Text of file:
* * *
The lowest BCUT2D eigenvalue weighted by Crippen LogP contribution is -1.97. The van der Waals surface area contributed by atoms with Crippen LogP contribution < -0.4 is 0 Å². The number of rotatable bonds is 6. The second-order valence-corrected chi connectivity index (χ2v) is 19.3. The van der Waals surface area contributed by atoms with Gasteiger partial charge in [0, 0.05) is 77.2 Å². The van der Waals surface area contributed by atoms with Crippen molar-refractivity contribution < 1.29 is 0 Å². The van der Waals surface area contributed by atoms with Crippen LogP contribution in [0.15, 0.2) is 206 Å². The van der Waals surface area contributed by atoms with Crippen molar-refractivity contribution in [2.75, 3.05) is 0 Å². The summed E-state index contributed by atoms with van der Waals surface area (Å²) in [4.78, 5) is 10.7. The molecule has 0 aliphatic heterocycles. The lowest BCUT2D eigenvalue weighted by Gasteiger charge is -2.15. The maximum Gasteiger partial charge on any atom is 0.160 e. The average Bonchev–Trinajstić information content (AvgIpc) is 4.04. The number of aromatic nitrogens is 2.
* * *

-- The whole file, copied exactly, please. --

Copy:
The lowest BCUT2D eigenvalue weighted by Crippen LogP contribution is -1.97. The van der Waals surface area contributed by atoms with Crippen LogP contribution < -0.4 is 0 Å². The number of rotatable bonds is 6. The second-order valence-corrected chi connectivity index (χ2v) is 19.3. The van der Waals surface area contributed by atoms with Gasteiger partial charge in [0, 0.05) is 77.2 Å². The van der Waals surface area contributed by atoms with Crippen molar-refractivity contribution < 1.29 is 0 Å². The van der Waals surface area contributed by atoms with Crippen LogP contribution in [0.15, 0.2) is 206 Å². The van der Waals surface area contributed by atoms with Crippen molar-refractivity contribution in [2.75, 3.05) is 0 Å². The summed E-state index contributed by atoms with van der Waals surface area (Å²) in [4.78, 5) is 10.7. The molecule has 0 aliphatic heterocycles. The lowest BCUT2D eigenvalue weighted by Gasteiger charge is -2.15. The maximum Gasteiger partial charge on any atom is 0.160 e. The average Bonchev–Trinajstić information content (AvgIpc) is 4.04. The number of aromatic nitrogens is 2.